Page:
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 Forecasting America's Destiny ... and the World's


Generational Dynamics Web Log for 11-Oct-05
Violent beating of democratic activist in China illustrates country's increasing instablity

Web Log - October, 2005

Violent beating of democratic activist in China illustrates country's increasing instablity

Government authorities are thought to be responsible for the attack on Lu Banglie, who was kidnapped on Saturday evening as he was traveling with a UK Guardian reporter to Taishi. He disappeared until Monday, when authorities drove him to the hospital to be treated for the savage beating he had received. "Five to six of them pulled my hair and punched me in the head," said Lu. "They kicked my legs and body for a couple of minutes. Then I passed out. Some people splashed water on me which brought me round, then I passed out again." The local Chinese Communist Party (CCP) propaganda office said there had been "no violence" and that Mr Lu had "pretended to be dead."

This kind of incident epitomizes the increasing instability of China, as it transitions from a "generational unraveling" period to a "generational crisis" period. As described at length before, Generational Dynamics predicts that China is approaching a massive civil war as its bubble economy unravels, along with the rigid social structure originally set up by Mao Zedong in the 1950s and 60s. Today, there are close to 150 million migrant workers (20% of the workforce), mostly peasants who have lost their farms to corrupt land deals by CCP officials, who take any jobs they can find in the cities and send money back to their families in vast poverty-stricken rural areas. Any recession or economic setback to China would provoke nationwide fury.

China has a long history massive slaughter during periods of rebellions and civil war, most recently the Taiping Rebellion (1852-64) and the civil war between Mao and Chiang Kai-shek (1934-49). The last civil war led to a split in China, with Mao's forces taking control of the mainland as Chiang's forces fled to Taiwan. Generational Dynamics predicts that a new civil war will soon force the violent reunification of Taiwan with China, pulling America and the world into a new world war.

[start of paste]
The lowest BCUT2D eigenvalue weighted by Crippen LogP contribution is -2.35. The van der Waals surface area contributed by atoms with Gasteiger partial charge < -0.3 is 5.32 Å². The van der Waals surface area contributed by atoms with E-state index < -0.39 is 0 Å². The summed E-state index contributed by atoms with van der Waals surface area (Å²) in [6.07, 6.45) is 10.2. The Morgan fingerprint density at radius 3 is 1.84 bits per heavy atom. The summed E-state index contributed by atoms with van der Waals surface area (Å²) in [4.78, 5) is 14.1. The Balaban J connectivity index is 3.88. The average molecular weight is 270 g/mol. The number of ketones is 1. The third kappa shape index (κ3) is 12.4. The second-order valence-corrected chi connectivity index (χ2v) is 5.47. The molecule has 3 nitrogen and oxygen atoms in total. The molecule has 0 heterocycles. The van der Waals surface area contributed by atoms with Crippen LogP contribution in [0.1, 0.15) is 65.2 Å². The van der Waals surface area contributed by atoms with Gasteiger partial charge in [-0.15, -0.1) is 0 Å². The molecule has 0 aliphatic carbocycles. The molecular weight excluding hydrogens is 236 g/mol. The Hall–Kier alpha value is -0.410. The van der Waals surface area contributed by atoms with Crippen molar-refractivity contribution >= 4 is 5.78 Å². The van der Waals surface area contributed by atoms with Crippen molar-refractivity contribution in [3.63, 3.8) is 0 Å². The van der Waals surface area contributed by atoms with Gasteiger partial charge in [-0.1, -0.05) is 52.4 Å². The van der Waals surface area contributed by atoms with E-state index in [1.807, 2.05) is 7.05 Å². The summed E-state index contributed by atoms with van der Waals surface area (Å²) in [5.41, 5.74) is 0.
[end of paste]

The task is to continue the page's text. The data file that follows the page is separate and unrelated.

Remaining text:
Today, we see instability increasing even without a recession. It's hard to understand this in America, but regional riots occur on an almost daily basis, throughout China. According to CCP figures, 3.6 million people took part in 74,000 "mass incidents" last year, an increase of more than 20% on 2003. Ten years ago, there were only a few hundred such mass riots in the country, but the number has been increasing exponentially as the country's society and economy continue to unravel.

In many ways, Lu Banglie is a perfect example of the generational archetype to lead this kind of rebellion. Born in 1971, he's an example of the "Nomad archetype" in China, known as Generation X in America. From the point of view of Generational Dynamics, Nomads are born and raised during generational awakening eras, periods of enormous political turmoil (like the 60s in America, and they typically grow up to be the angry and disaffected, but the generation that gets things done. Most of the world's greatest war leaders, like FDR, are from the Nomad generation, but so are many of the world's most evil dictators, including Hitler and Mao himself.

Lu, described as a pioneer who studied Gandhi, began in 2001, at age 30, to initiate a class struggle against the CCP by petitioning the Beijing government to relieve taxes on poor farmers. In 2004, he achieved personal success by getting his local village chief ousted, and getting himself elected, campaigning against land seizures, corruption and rising healthcare costs.